Karl Fisch: Creating Lifelong Learners

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Former teacher helps pioneer educational technology and theory at a Colorado high school

Many technology pioneers come from, well, technology backgrounds. Not Karl Fisch, a former math teacher whose role over time evolved into the director of technology at Arapahoe High School in Centennial, CO. Starting with three years of teaching middle school math in the early 1990s, Fisch noticed technology "inching its way" into the school administration and classrooms after years of seeing all recordkeeping handled at each institution's central office.

Fisch quickly found himself on the leading edge of a sea change in his school's recordkeeping process. "At the time, the central office was running reports for people at the individual building level," said Fisch. "My administration approached me and said they'd heard that I knew a bit about computers. At that point, I went to spending eight-tenths of my time teaching math and two-tenths of it on technology."

It didn't take long for that ratio to change to 50 percent teaching and 50 percent technology--a slow move that created challenges for Fisch, who was inundated by an onslaught of new technology options that started being developed in the mid- to late-'90s. By the latter, his school district decided that a full-time technology director was in order for the 2,100-student high school.

The payoff has been rewarding for Arapahoe High School, which has not only benefitted from Fisch's focus on introducing new instructional and technological tools, but also from his ability to successfully write technology grants. The largest of these grant awards funded a 1:1 laptop initiative that finds students creating blogs about Macbeth, producing podcasts on personal values, and writing interactive, Web-based textbooks for their science courses.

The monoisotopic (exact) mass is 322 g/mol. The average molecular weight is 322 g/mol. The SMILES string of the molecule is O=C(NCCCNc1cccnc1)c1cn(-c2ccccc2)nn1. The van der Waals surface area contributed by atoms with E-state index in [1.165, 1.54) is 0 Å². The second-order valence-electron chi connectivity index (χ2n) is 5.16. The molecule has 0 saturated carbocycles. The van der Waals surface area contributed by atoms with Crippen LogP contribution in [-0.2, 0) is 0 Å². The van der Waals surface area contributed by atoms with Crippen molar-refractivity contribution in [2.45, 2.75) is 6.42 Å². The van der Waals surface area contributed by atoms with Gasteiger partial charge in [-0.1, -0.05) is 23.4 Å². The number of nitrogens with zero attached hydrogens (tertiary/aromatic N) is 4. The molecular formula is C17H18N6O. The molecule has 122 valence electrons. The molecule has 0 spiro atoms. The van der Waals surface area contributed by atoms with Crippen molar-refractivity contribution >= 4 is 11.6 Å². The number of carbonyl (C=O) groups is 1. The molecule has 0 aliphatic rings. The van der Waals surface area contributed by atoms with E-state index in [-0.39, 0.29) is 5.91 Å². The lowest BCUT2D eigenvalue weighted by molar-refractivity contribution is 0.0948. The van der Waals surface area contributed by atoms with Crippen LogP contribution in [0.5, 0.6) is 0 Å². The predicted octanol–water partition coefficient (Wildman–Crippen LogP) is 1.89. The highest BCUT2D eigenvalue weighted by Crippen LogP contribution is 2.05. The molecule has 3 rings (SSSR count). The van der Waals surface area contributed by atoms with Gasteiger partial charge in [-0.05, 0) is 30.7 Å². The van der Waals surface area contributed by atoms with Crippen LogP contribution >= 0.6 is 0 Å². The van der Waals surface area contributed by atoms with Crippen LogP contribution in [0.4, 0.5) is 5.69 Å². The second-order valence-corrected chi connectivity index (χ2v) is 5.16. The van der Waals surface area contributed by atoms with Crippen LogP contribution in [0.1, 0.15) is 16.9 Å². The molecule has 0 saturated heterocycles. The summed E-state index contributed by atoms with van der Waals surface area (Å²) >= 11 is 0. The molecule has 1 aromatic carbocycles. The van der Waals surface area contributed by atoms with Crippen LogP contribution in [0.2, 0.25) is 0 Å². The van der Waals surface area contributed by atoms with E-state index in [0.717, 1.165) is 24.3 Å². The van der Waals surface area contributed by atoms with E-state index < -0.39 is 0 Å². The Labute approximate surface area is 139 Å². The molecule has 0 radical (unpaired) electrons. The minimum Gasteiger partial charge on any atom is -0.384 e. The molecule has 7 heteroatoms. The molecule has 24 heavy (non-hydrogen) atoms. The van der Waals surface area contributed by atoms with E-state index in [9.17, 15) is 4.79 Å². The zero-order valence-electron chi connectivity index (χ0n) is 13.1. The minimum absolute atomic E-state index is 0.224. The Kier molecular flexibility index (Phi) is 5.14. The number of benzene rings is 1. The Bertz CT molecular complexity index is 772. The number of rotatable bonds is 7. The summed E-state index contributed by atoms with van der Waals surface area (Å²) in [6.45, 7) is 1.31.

"The grant looked at 21st century education and the use of technology to foster more student-centered instruction and constructivism," said Fisch. "We were looking at the educational philosophy of the theory of constructivism, what it looks like in the classroom setting, and how technology tools can help us get closer to the holy grail of education: meeting kids' needs while still in a community setting."

A second grant was even more significant, according to Fisch, who added that round 2 funded the purchase of projectors and computers in all classrooms, thus allowing both teachers and students to utilize the Internet to do more than "just in time" learning. "The equipment is there when they need it, and doesn't have to be checked out, wheeled down a crowded hallway, and plugged in," said Fisch, who added that the grant also helped the school update its computer labs and set up three classrooms with wireless laptop computers.

Perhaps more important, both grants funded what Fisch referred to as "release time," pockets during which teachers get hands-on learning experiences with the latest technology tools. Already developing its staff on in-service days, the school was able to create an ongoing, sustained system of training teachers every two to three weeks. "They are released from their classes for three hours, during which time we pay for substitutes," said Fisch. "During that training we focus on the latest research associated with how children learn, how to translate that research into what happens in the classroom, and how we can use tech tools to help them learn."

Looking ahead Fisch said his focus will likely be similar to that of many other school technology directors who are discovering what it means to educate students in a world where all of the factual information they could possibly need is just a click away. Whereas in the past the teacher held most of the knowledge, and was complemented by the university library (for those lucky enough to reside near one), the information age has completely changed that dynamic.

"It doesn't mean the teacher isn't important because he or she possesses context and knowledge and ways to help kids think about the information," said Fisch. "But in a rapidly changing world the delivery of facts approach to education doesn't work. Instead, we must focus on how to integrate technology in a way that makes kids lifelong learners who don't let learning end at 2:15 p.m. every day ... or at the end of the school year or after that graduation ceremony."

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About the author: Bridget McCrea is a business and technology writer in Clearwater, FL. She can be reached at bridgetmc@earthlink.net.

Proposals for articles and tips for news stories, as well as questions and comments about this publication, should be submitted to David Nagel, executive editor, at dnagel@1105media.com.

About the Author

Bridget McCrea is a business and technology writer in Clearwater, FL. She can be reached at bridgetmc@earthlink.net.

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